I agree 100% with the first review. I'm not looking for an historical documentary of the evolution of animation, just for some good old belly laughs, which is what I know the 50/60 cartoons can deliver. Early ones are ok, but I don't make time in my day to watch them. Give the public what they want and send the old stuff off to a museum or put them all on one collection so that people can buy what them if they want to. Don't mix them up all together on a single disk.

Fromthe 1970's, yes the ideas were clearly running thin.

In reply to an earlier post on 10 Dec 2011 13:48:57 GMT
Autodafe says:
I agree with Jefferey. I'm not a casual watcher, I want a nice mix of Looney Tune and Merrie Melodies, I wan't the black and whites aswell as the war time shorts. As a mass market, WB know's this and is filtering our a selection which we can all be satisfied with. Cartoons we're mixed on tv like this(not so much now with Black and white but you get the idea) Popeye for instance, one of Cartoon History's greatest Black and white celebs! I still enjoy them shorts despite their lack of colour. I believe its all down to opinion on later works. I agree, 60's and 70's you had Rudy Larriva Road Runner shorts which had nothing on Chuck Jones Road Runner shorts, the demise of WB animation.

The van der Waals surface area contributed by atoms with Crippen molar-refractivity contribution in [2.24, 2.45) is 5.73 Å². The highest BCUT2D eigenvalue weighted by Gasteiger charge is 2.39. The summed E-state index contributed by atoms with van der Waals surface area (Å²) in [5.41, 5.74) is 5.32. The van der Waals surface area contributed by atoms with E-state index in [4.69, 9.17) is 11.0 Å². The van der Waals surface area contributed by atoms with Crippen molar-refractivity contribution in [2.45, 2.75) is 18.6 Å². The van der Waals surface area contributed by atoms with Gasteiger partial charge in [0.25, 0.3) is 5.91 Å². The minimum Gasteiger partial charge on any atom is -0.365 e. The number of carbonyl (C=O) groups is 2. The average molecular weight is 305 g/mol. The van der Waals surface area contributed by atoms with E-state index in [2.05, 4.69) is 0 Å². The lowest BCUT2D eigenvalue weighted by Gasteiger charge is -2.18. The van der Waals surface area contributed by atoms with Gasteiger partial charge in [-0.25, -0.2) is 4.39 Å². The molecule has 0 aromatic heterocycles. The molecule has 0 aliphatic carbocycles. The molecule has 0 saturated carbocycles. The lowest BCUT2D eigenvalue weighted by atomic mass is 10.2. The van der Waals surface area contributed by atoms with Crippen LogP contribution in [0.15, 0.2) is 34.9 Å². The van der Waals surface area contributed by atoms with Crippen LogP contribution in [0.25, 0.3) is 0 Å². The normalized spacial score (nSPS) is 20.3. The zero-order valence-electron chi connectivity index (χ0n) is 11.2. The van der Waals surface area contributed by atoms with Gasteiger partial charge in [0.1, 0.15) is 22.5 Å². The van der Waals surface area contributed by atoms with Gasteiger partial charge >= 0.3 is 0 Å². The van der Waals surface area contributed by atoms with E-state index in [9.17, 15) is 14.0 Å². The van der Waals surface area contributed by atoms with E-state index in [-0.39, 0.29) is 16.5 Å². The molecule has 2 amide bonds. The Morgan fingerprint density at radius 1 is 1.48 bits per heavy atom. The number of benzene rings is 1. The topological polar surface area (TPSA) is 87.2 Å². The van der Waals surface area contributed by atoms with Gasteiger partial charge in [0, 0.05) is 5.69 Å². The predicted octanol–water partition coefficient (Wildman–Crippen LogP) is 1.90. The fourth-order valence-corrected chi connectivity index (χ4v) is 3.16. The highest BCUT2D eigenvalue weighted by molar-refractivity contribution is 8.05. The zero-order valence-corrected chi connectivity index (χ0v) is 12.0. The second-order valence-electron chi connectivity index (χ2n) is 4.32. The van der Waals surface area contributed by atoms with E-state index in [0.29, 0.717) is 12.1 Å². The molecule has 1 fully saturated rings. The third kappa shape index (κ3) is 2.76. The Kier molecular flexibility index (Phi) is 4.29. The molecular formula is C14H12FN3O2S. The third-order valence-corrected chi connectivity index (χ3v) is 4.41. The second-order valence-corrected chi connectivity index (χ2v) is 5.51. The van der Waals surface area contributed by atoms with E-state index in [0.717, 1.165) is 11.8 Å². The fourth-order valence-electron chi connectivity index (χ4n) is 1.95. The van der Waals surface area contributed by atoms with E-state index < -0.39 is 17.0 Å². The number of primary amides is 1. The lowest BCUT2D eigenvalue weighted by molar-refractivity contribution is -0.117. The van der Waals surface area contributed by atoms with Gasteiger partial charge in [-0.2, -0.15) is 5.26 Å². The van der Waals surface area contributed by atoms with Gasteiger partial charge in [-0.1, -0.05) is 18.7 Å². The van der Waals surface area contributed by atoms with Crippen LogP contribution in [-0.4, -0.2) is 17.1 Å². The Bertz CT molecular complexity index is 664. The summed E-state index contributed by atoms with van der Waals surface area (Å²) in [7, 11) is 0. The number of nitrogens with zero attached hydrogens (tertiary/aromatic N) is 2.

Posted on 9 Sep 2012 13:42:25 BDT
I too am after the 1950 Buggs Bunny cartoon's which were well made and funny. Where can I get those from without the modern ones or the ones that were made in black and white. I don't want the History of the making of the flim I just want the time that made me laugh out loud and still does.

In reply to an earlier post on 18 Jan 2014 18:37:08 GMT
johnson says:
my grand daughter will know if its black a white cartoons as she is only 18 months old she like colour cartoons and shell let you know if its not to her liking, but i agree for adults black a white cartoons can be very funny